The effect of low- and high-velocity tendon excursion on the mechanical properties of human cadaver subsynovial connective tissue

Authors

  • Anika Filius,

    1. Biomechanics Laboratory and Tendon and Soft Tissue Biology Laboratory, Division of Orthopedic Research, Mayo Clinic, Rochester, Minnesota
    2. Department of Plastic, Reconstructive and Hand Surgery, Erasmus Medical Center, Rotterdam, The Netherlands
    3. Department of Rehabilitation Medicine and Physical Therapy, Erasmus Medical Center, Rotterdam, The Netherlands
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  • Andrew R. Thoreson,

    1. Biomechanics Laboratory and Tendon and Soft Tissue Biology Laboratory, Division of Orthopedic Research, Mayo Clinic, Rochester, Minnesota
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  • Tai-Hua Yang,

    1. Biomechanics Laboratory and Tendon and Soft Tissue Biology Laboratory, Division of Orthopedic Research, Mayo Clinic, Rochester, Minnesota
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  • Matthias Vanhees,

    1. Biomechanics Laboratory and Tendon and Soft Tissue Biology Laboratory, Division of Orthopedic Research, Mayo Clinic, Rochester, Minnesota
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  • Kai-Nan An,

    1. Biomechanics Laboratory and Tendon and Soft Tissue Biology Laboratory, Division of Orthopedic Research, Mayo Clinic, Rochester, Minnesota
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  • Chunfeng Zhao,

    1. Biomechanics Laboratory and Tendon and Soft Tissue Biology Laboratory, Division of Orthopedic Research, Mayo Clinic, Rochester, Minnesota
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  • Peter C. Amadio

    Corresponding author
    1. Biomechanics Laboratory and Tendon and Soft Tissue Biology Laboratory, Division of Orthopedic Research, Mayo Clinic, Rochester, Minnesota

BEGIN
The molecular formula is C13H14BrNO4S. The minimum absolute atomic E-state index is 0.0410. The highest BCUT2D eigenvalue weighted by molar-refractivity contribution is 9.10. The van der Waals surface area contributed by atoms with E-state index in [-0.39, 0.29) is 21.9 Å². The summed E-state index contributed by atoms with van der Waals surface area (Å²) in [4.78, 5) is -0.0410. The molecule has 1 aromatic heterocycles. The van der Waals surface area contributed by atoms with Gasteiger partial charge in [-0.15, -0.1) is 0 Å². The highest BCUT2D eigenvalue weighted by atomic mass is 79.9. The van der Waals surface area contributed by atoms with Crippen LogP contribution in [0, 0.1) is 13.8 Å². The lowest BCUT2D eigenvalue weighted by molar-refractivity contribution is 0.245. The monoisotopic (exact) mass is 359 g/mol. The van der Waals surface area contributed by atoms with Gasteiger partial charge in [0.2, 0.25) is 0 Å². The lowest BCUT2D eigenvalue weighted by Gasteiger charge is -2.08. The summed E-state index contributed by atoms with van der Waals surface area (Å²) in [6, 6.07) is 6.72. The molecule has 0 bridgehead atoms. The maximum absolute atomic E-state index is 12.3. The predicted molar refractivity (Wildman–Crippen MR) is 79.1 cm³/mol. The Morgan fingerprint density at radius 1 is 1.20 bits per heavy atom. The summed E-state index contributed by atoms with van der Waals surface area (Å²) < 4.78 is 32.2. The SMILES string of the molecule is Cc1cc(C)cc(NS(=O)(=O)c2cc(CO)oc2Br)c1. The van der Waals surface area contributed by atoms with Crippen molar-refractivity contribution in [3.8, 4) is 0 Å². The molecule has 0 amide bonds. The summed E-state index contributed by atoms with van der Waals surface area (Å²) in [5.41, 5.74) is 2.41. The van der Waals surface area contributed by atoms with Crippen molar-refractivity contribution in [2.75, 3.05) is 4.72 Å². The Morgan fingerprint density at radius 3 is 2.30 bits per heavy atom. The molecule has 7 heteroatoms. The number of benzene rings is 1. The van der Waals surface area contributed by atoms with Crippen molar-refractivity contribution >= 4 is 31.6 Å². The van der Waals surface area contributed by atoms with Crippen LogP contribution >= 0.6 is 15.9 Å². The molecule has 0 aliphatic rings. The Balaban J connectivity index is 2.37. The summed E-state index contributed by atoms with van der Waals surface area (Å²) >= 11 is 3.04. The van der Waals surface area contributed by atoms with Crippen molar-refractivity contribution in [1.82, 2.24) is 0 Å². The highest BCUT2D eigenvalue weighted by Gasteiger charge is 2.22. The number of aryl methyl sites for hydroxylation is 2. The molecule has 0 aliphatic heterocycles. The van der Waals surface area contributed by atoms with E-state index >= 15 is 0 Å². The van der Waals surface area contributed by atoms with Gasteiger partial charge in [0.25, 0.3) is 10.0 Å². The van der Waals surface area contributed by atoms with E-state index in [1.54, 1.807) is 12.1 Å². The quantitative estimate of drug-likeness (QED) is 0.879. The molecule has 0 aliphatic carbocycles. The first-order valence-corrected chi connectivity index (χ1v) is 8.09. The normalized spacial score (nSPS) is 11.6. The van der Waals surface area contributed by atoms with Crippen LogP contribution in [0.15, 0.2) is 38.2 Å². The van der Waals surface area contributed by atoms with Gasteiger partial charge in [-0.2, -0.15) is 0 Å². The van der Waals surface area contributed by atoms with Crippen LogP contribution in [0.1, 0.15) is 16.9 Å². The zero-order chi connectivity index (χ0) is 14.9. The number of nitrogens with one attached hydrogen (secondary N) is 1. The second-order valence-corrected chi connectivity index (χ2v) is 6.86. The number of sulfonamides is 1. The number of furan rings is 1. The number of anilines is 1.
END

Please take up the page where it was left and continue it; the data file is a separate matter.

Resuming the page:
• Correspondence to: Peter C. Amadio (T: +1-507-538-1717; F: +1-507-284-5392; E-mail: pamadio@mayo.edu)

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SUMMARY

Fibrosis of the subsynovial connective tissue (SSCT) in the carpal tunnel is the most common histological finding in carpal tunnel syndrome (CTS). Fibrosis may result from damaged SSCT. Previous studies found that with low-velocity (2 mm/s), tendon excursions can irreversibly damage the SSCT. We investigated the effect of tendon excursion velocity in the generation of SSCT damage. Nine human cadaver wrists were used. Three repeated cycles of ramp-stretch testing were performed simulating 40%, 60%, 90%, and 120% of the middle finger flexor tendon superficialis physiological excursion with an excursion velocity of 60 mm/s. Energy and force were calculated and normalized by values obtained in the first cycle for each excursion level. Data were compared with low-velocity excursion data. For high-velocity excursions, a significant drop in the excursion energy ratio was first observed at an excursion level of 60% physiological excursion (p < 0.024) and that for low-velocity excursions was first observed at 90% physiological excursion (p < 0.038). Furthermore, the energy ratio was lower at 60% for high velocities (p ≤ 0.039). Increasing velocity lowers the SSCT damage threshold. This finding may be relevant for understanding the pathogenesis of SSCT fibrosis, such as that accompanying CTS, and a relationship with occupational factors. © 2013 Orthopaedic Research Society. Published by Wiley Periodicals, Inc. J Orthop Res 32:123–128, 2014.

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